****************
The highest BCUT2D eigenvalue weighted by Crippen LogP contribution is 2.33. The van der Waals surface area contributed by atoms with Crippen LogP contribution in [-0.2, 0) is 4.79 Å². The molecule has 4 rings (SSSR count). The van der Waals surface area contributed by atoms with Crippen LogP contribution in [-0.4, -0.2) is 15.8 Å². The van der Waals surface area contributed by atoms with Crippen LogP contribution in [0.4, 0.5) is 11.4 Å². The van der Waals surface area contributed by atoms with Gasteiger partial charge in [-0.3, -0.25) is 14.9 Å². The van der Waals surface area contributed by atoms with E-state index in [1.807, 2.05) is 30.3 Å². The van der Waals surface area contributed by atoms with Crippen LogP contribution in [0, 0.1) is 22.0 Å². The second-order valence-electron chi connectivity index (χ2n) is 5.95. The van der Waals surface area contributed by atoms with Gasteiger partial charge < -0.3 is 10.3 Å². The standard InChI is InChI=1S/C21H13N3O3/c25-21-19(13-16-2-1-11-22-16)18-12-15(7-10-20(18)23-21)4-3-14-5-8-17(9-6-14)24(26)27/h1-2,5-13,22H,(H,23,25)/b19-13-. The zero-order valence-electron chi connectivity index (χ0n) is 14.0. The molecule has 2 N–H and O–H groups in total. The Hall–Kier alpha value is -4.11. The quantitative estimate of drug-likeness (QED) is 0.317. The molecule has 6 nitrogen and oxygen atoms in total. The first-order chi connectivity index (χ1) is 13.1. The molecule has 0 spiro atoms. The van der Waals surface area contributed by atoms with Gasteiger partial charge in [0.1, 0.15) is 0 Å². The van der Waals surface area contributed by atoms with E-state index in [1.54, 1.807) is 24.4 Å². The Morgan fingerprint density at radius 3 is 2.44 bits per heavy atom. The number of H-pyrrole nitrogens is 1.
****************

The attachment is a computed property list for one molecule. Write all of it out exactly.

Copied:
The highest BCUT2D eigenvalue weighted by Crippen LogP contribution is 2.33. The van der Waals surface area contributed by atoms with Crippen LogP contribution in [-0.2, 0) is 4.79 Å². The molecule has 4 rings (SSSR count). The van der Waals surface area contributed by atoms with Crippen LogP contribution in [-0.4, -0.2) is 15.8 Å². The van der Waals surface area contributed by atoms with Crippen LogP contribution in [0.4, 0.5) is 11.4 Å². The van der Waals surface area contributed by atoms with Gasteiger partial charge in [-0.3, -0.25) is 14.9 Å². The van der Waals surface area contributed by atoms with E-state index in [1.807, 2.05) is 30.3 Å². The van der Waals surface area contributed by atoms with Crippen LogP contribution in [0, 0.1) is 22.0 Å². The second-order valence-electron chi connectivity index (χ2n) is 5.95. The van der Waals surface area contributed by atoms with Gasteiger partial charge < -0.3 is 10.3 Å². The standard InChI is InChI=1S/C21H13N3O3/c25-21-19(13-16-2-1-11-22-16)18-12-15(7-10-20(18)23-21)4-3-14-5-8-17(9-6-14)24(26)27/h1-2,5-13,22H,(H,23,25)/b19-13-. The zero-order valence-electron chi connectivity index (χ0n) is 14.0. The molecule has 2 N–H and O–H groups in total. The Hall–Kier alpha value is -4.11. The quantitative estimate of drug-likeness (QED) is 0.317. The molecule has 6 nitrogen and oxygen atoms in total. The first-order chi connectivity index (χ1) is 13.1. The molecule has 0 spiro atoms. The van der Waals surface area contributed by atoms with Gasteiger partial charge in [0.1, 0.15) is 0 Å². The van der Waals surface area contributed by atoms with E-state index in [1.54, 1.807) is 24.4 Å². The Morgan fingerprint density at radius 3 is 2.44 bits per heavy atom. The number of H-pyrrole nitrogens is 1.